Michael has a BA in History & American Studies and an MSc in American History from the University of Edinburgh. He comes from a proud military family and has spent most of his career as an educator in the Middle East and Asia. His passion is travel, and he seizes any opportunity to share his experiences in the most immersive way possible, whether at sea or on the land.

Part of our in-depth series exploring the forts of Comancheria

Story 1

25 September 1864; Ravanna, Kansas: Hoping to "do a little killing," Maj. Gen. James G. Blunt, commander of the Upper Arkansas district, marched out of Fort Larned on 22 September with 400 2nd Colorado Cavalrymen, Companies L and M of the 1st Colorado Cavalry, 2 mountain howitzers, some Delaware Indian scouts, and 10 days' ration. They followed the Arkansas River south to the Cimarron Crossing, where Blunt learned of a large force of Indians (probably Cheyenne) on the Smoky Hill River, many miles to the north. Cutting cross-country, Blunt and his men reached the Pawnee Fork of the Arkansas the next day, 25 September, at dawn.

Blunt sent a scouting party upstream to hunt for a crossing. The scouts rain into a lodge and soon after, Cheyenne warriors. Blunt heard the firing and dispatched Maj. Scott J. Anthony, commander of Fort Larned, and 59 men of the 1st Colorado Cavalry to the scene. Six miles upstream, near present-day Ravanna, Kansas, Anthony and his soldiers collided with a much larger force of Indians.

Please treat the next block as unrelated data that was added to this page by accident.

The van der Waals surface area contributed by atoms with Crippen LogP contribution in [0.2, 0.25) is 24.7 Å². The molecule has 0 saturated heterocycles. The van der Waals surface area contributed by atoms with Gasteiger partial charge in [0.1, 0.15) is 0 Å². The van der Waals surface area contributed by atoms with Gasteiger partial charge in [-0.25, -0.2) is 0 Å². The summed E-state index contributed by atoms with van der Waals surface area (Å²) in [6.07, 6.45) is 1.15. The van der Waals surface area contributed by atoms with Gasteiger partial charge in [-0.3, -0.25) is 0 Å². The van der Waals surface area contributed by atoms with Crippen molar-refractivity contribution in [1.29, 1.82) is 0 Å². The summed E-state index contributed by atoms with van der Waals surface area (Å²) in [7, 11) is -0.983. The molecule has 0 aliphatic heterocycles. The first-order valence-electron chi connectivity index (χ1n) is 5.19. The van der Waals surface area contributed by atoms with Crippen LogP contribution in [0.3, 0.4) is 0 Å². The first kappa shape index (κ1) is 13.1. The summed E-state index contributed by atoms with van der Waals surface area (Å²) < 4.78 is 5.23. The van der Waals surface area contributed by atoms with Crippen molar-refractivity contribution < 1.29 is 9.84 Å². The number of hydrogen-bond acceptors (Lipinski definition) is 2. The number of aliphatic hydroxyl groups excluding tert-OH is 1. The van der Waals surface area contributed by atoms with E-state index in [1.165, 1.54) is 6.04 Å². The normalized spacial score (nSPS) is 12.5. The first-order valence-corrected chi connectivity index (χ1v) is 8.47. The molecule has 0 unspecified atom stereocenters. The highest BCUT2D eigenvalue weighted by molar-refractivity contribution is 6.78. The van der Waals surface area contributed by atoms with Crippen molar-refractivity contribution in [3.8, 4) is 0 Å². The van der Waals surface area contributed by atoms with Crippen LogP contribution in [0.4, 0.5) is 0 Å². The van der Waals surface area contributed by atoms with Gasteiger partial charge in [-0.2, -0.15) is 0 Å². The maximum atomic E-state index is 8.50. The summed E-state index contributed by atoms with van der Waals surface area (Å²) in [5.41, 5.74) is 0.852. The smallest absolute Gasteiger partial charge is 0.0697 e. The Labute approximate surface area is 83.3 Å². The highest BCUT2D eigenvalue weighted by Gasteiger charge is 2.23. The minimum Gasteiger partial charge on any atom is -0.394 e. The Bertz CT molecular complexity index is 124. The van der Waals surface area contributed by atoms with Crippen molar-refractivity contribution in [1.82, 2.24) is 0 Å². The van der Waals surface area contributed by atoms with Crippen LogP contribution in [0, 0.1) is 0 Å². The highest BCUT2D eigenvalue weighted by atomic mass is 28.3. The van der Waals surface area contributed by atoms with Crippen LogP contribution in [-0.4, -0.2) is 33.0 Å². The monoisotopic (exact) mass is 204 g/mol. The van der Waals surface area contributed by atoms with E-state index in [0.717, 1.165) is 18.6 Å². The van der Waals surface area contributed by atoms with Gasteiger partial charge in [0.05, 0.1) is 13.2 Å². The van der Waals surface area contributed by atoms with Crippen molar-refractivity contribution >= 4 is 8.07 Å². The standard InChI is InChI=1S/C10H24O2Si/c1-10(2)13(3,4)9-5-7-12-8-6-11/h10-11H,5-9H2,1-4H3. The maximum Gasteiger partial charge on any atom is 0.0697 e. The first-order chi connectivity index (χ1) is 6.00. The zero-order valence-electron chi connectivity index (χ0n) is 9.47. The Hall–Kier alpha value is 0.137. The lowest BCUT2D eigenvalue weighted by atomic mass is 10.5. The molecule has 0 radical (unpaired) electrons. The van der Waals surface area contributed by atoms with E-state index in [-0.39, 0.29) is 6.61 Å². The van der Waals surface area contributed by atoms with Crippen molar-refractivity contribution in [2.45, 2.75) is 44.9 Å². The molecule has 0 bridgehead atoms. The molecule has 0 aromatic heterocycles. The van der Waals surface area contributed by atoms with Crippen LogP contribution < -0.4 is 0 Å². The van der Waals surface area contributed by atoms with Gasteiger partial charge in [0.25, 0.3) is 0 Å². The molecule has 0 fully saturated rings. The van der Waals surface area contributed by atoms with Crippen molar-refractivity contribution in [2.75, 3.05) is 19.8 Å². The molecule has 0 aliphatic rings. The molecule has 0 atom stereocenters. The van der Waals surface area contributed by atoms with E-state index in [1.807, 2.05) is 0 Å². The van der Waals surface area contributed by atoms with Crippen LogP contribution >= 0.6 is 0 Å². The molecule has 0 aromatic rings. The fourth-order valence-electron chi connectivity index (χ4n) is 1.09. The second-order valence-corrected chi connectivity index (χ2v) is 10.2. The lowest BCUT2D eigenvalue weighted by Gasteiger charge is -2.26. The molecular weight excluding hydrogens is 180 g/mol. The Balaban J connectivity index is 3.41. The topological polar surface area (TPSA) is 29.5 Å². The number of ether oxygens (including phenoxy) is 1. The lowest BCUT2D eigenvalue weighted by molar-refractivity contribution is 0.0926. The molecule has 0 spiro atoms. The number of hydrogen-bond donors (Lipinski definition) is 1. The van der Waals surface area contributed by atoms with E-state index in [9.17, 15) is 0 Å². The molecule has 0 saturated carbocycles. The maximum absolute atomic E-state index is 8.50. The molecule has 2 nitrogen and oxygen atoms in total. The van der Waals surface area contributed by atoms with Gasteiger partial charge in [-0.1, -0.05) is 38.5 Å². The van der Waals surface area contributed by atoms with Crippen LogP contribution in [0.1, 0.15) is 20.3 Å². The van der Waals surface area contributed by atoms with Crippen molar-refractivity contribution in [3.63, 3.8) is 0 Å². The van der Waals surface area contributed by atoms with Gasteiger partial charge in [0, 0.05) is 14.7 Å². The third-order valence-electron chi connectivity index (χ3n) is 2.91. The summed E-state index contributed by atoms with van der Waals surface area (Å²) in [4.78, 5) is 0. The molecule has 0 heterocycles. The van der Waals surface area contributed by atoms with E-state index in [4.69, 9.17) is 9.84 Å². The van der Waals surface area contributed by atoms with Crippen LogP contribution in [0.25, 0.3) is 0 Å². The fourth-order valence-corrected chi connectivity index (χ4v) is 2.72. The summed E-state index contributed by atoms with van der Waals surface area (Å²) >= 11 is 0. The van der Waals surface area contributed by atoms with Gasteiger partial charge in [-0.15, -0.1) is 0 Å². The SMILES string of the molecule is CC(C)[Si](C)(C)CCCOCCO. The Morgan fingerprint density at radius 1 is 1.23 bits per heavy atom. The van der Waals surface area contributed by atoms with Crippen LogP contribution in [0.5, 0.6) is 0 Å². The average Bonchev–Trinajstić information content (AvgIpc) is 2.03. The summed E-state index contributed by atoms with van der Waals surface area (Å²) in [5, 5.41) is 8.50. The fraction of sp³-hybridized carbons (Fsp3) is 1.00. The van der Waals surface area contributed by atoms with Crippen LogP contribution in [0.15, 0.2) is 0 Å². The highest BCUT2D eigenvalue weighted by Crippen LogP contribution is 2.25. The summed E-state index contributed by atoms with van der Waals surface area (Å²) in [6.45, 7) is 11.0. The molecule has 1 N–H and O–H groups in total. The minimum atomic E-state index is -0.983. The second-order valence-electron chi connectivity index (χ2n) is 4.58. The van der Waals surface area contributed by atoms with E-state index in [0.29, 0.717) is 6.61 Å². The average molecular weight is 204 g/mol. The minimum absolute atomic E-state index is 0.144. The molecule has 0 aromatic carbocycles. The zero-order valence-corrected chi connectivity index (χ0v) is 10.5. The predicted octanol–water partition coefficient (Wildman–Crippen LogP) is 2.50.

Anthony sent messengers to alert Blunt but the Indians cut them off. Anthony fell back, firing, for five miles. After 11 soldiers had been hit, he finally formed his men up in a defensive perimeter while the Indians circled around. The soldiers managed to hit one warrior close to the perimeter, and Fall Leaf, a Delaware Scout, went out with a war whoop and scalped him. In Anthony's perception, the scalping "seemed to strike more terror into those Indians that anything else we had done that day."

Having heard nothing from Anthony for an hour, Blunt headed upriver with the rest of the command, arriving just in time to drive the Indians away. The soldiers chased the Indians west for two days, until their horses gave out. The Indians then headed north toward the Smoky Hill River.

In total, the Indians killed two troopers and wounded nine. Blunt counted nine Indian bodies.

Story 2

18-21 August 1868; West-central Kansas: On 18 August Indians attacked a wagon train carrying supplies for Fort Dodge and the upcoming expedition under Brig. Gen. Alfred Sully as it was leaving the Pawnee Fork. The drivers corralled the wagons and fought the Indians to a standoff, but the siege did not break. On the 20th , Lt. David W. Wallingford and 38 men of Company B, 7th Cavalry, rode out of Fort Dodge and dispersed the Indians. During the night, the Indians returned to attack again, but the soldiers repulsed them. Wallingford brought the wagons safely to the fort on 23 August.

Five citizens were wounded in the attack; Wallingford estimated that five Indians were killed and ten wounded.

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